I just received a resume to review. I was immediately distracted by the person’s current job title appearing under his name at the top of the resume – a job title having very little if anything to do with the positions he told me he was interested in. Then I was drawn to long, 14-15 lines long, 9pt paragraphs on his current and previous position. This resume also had a highlighted “Willing to relocate anywhere” line right after his contact information. Relevant but it seemed to distract at the top of the resume. Watch just a few episodes of these reality shows and you’ll often see multiple “distractions.”
This resume has three strikes against it from the initial review – a highly probability for that “C-Pile.”
The Deep Dive
After the first impressions, each of these reality shows proceeds with a “deep dive” into the business. In some ways, each provides an interesting structure for considering a resume. “The Profit” carefully examines the business’s “people, product, and process” while “Kitchen Nightmare” is eager to examine and sample the menu.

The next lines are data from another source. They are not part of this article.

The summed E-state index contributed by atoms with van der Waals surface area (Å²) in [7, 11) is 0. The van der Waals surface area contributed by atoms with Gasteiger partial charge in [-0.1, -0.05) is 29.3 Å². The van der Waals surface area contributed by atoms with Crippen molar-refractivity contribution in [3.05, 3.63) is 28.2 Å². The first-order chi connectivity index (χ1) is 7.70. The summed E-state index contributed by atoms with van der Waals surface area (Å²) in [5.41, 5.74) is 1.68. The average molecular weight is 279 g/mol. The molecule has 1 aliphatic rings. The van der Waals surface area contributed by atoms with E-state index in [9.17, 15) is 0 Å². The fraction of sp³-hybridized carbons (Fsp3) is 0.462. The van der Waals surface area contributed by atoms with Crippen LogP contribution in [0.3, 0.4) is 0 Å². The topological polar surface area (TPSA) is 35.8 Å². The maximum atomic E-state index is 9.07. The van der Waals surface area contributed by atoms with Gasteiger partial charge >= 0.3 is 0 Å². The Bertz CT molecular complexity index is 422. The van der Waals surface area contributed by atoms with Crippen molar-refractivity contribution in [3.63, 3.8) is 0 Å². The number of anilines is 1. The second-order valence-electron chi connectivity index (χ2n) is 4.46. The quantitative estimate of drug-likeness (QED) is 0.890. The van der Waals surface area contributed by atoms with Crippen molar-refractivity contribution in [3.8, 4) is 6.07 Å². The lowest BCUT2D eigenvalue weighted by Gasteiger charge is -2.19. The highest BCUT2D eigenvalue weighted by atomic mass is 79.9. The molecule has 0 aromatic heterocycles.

For a resume, it’s time to read it carefully, from top to bottom, which is the way the vast majority of HR and Hiring Managers read a resume.
So, I read the candidate’s description of his or her current position and my first reaction is “Where’s the beef?” Gordon Ramsey is frequently frustrated by the lack of ingredients in the dishes he orders. The fish is cold or undercooked. The sauce is bland. My exact reaction to a resume that contains a list, or worse a 15-line paragraph, of just tasks and duties. I can see what you’ve done – but not what you’ve accomplished. It’s bland, and the main ingredients are under- or over-cooked.
Back To The Beginning
There are many common elements in these reality shows – in addition to the strong language. One of them I’ll label as “simplification.” For restaurants and bars, even many of the manufacturing or retail businesses, a primary goal is not expansion, it’s reduction. Often it’s reducing the number of items on a menu from over 150 to less than thirty. Another frequent problem is these businesses have a “save everything” mentality for useless inventory and distracting memorabilia.